Use of these wall systems requires the addition of a flood opening to equalize the water pressure and hydrostatic forces created by standing or slow rising and falling water (Figure 4). The flood opening will work to equalize the pressure on each side of the wall and protect it from damage or collapse.
Masonry has an advantage over the wood-framed, nonloadbearing option illustrated in Figure 3 because of its ability to support the weight of the structure during the ebb and flow of hydrostatic loads. Further, masonry provides the additional advantages of fire and water resistance.
Breakaway walls are typically preferred when the hydrodynamic loads are more than 3 m (10 ft) per second or there is a risk of impact from waves or debris. These walls are often built to create enclosed storage areas below BFE or enclose the entire structure within the exterior pilings or columns, which is similar to creating a first-floor, secure parking structure for a high-rise building.
Breakaway walls are constructed with unreinforced masonry units and are expected to fail at the mortar joints between the masonry units, beginning near the stillwater elevation where the pressure on the wall is greatest (Figure 5). As a wave of water hits the breakaway wall with no less than 69 kPa (10 psi) and no more than 138 kPa (20 psi) of force, the wall will collapse and allow the water to flood the enclosed area without washing away the entire building.
Floodable ground-level interior space
In low floodplain areas, the intent may be to expect regular flooding and design usable space to tolerate it. The subsequent case study highlights this rising trend of moving living and working spaces, equipment, and other amenities up one or more floors in the building from ground level.
Again, masonry units can provide structural support, partitions, storage areas, entryways, and easy exterior excess to convert floodable space into functional areas. All interior masonry units must be designed to withstand hydrostatic pressure of rising waters. They can be easily cleaned after the floodwaters recede.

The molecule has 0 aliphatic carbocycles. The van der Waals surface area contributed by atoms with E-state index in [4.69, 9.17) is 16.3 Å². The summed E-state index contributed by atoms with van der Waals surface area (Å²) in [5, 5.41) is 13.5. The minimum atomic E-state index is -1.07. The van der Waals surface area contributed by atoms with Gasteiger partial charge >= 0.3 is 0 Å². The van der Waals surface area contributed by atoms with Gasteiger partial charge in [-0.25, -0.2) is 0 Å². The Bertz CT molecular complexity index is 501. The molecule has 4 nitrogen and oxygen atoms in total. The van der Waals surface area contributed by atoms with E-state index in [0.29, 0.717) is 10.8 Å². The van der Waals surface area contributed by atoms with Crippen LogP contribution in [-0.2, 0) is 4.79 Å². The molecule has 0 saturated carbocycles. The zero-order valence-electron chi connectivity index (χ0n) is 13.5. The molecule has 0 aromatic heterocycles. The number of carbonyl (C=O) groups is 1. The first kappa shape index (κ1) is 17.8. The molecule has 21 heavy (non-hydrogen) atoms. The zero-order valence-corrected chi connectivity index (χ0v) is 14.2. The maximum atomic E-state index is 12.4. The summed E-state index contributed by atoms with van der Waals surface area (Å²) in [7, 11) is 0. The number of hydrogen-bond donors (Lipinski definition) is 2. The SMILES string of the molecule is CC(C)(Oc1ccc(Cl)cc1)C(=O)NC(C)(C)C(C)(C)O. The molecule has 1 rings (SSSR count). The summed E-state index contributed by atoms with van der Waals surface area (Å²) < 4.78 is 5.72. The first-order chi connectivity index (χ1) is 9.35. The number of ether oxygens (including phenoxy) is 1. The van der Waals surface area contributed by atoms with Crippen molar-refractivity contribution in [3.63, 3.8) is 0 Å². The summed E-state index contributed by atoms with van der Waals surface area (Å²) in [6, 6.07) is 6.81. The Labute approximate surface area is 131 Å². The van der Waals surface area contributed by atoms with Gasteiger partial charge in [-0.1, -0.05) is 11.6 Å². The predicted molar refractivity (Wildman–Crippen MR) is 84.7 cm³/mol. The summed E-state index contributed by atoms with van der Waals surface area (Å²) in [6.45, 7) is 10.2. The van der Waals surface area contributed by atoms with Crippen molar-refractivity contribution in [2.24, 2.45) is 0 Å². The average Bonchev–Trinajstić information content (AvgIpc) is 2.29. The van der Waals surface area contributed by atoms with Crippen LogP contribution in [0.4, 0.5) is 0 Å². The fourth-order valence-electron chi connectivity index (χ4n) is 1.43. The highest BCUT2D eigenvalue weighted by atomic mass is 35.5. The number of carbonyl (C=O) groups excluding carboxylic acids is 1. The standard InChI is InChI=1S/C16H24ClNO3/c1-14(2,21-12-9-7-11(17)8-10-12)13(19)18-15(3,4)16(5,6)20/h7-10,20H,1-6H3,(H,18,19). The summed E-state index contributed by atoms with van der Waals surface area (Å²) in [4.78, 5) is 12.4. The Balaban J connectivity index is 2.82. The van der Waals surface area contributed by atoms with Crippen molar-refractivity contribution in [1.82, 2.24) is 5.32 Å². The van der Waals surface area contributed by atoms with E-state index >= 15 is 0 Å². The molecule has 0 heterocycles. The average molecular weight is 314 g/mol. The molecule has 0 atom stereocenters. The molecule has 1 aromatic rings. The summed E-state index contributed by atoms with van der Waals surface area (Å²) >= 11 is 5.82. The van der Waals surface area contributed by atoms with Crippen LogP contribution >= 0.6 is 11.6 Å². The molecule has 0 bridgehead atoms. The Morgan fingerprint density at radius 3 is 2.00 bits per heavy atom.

The Medical University of South Carolina (MUSC) Shawn Jenkins Children’s Hospital and Pearl Tourville Women’s Pavilion is the newest medical facility in Charleston, South Carolina. The $390-million, 57,971-m2 (624,000-sf) building is 11 stories tall, 20 percent larger than the facility it replaced. More than 200 care team members, MUSC leaders, administrators, and almost 30 family members collaborated with architecture firms Perkins + Will (New York) and McMillan Pazdan Smith (Charleston) to design this facility.
However, one of the most significant challenges in the design was the lower Charleston location. Barely 3 m (11 ft) above sea level, the site regularly experiences tidal flooding. A consistent parade of weather events, including hurricanes, has pummeled the city with major tidal surges. The city is surrounded by water on three sides, so buildings professionals incorporate flood-proofing into all new designs. Consequently, the entire first floor of this new facility is built to withstand flooding and constructed out of concrete masonry units. To protect the block walls from degradation during flooding, design professionals chose a latex-based cold fluid-applied waterproof coating for the first floor. The coating was chosen because it is known to withstand hydrostatic pressure, is semi-impermeable, cost-effective, easy to apply and procure, and could be tinted to their color scheme.
It is imperative specifiers not just account for the flood damage-resistance functionality of the masonry unit, but offer options to waterproof, weatherize, and beautify the material. The three elements—waterproof, weatherize, and beautify—have specific performance requirements and reference tests that must be included in the specification.